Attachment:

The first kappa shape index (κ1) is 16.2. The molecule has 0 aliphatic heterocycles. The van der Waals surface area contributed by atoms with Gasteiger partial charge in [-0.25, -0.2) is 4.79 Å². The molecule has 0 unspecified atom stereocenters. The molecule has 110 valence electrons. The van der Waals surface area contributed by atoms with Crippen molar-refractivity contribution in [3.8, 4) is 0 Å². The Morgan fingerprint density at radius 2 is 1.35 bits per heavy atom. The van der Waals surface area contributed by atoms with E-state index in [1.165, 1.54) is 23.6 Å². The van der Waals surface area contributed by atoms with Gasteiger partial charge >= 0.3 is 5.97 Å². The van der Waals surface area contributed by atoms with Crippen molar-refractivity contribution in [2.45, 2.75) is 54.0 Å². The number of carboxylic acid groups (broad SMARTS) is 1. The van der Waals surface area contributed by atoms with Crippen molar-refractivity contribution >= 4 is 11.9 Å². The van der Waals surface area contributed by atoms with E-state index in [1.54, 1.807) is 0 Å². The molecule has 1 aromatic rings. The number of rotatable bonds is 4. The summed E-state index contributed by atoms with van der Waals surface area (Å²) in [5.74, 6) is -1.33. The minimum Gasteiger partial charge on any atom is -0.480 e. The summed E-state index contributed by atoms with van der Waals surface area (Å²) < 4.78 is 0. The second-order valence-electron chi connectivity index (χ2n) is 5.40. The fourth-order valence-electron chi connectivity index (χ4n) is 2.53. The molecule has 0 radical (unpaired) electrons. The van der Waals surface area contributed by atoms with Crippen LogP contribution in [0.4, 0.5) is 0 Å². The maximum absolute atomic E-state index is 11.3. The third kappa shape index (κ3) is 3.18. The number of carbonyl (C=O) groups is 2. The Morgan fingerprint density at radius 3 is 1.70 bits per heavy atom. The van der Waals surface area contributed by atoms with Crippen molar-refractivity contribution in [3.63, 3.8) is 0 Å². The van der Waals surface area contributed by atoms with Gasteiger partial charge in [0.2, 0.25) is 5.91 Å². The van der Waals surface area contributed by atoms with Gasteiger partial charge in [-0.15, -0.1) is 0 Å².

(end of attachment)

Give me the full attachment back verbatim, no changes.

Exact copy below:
The first kappa shape index (κ1) is 16.2. The molecule has 0 aliphatic heterocycles. The van der Waals surface area contributed by atoms with Gasteiger partial charge in [-0.25, -0.2) is 4.79 Å². The molecule has 0 unspecified atom stereocenters. The molecule has 110 valence electrons. The van der Waals surface area contributed by atoms with Crippen molar-refractivity contribution in [3.8, 4) is 0 Å². The Morgan fingerprint density at radius 2 is 1.35 bits per heavy atom. The van der Waals surface area contributed by atoms with E-state index in [1.165, 1.54) is 23.6 Å². The van der Waals surface area contributed by atoms with Gasteiger partial charge >= 0.3 is 5.97 Å². The van der Waals surface area contributed by atoms with Crippen molar-refractivity contribution in [2.45, 2.75) is 54.0 Å². The number of carboxylic acid groups (broad SMARTS) is 1. The van der Waals surface area contributed by atoms with Crippen molar-refractivity contribution >= 4 is 11.9 Å². The van der Waals surface area contributed by atoms with E-state index in [1.54, 1.807) is 0 Å². The molecule has 1 aromatic rings. The number of rotatable bonds is 4. The summed E-state index contributed by atoms with van der Waals surface area (Å²) in [5.74, 6) is -1.33. The minimum Gasteiger partial charge on any atom is -0.480 e. The summed E-state index contributed by atoms with van der Waals surface area (Å²) < 4.78 is 0. The second-order valence-electron chi connectivity index (χ2n) is 5.40. The fourth-order valence-electron chi connectivity index (χ4n) is 2.53. The molecule has 0 radical (unpaired) electrons. The van der Waals surface area contributed by atoms with Crippen LogP contribution in [0.4, 0.5) is 0 Å². The maximum absolute atomic E-state index is 11.3. The third kappa shape index (κ3) is 3.18. The number of carbonyl (C=O) groups is 2. The Morgan fingerprint density at radius 3 is 1.70 bits per heavy atom. The van der Waals surface area contributed by atoms with Crippen molar-refractivity contribution in [3.63, 3.8) is 0 Å². The van der Waals surface area contributed by atoms with Gasteiger partial charge in [0.2, 0.25) is 5.91 Å². The van der Waals surface area contributed by atoms with Gasteiger partial charge in [-0.15, -0.1) is 0 Å².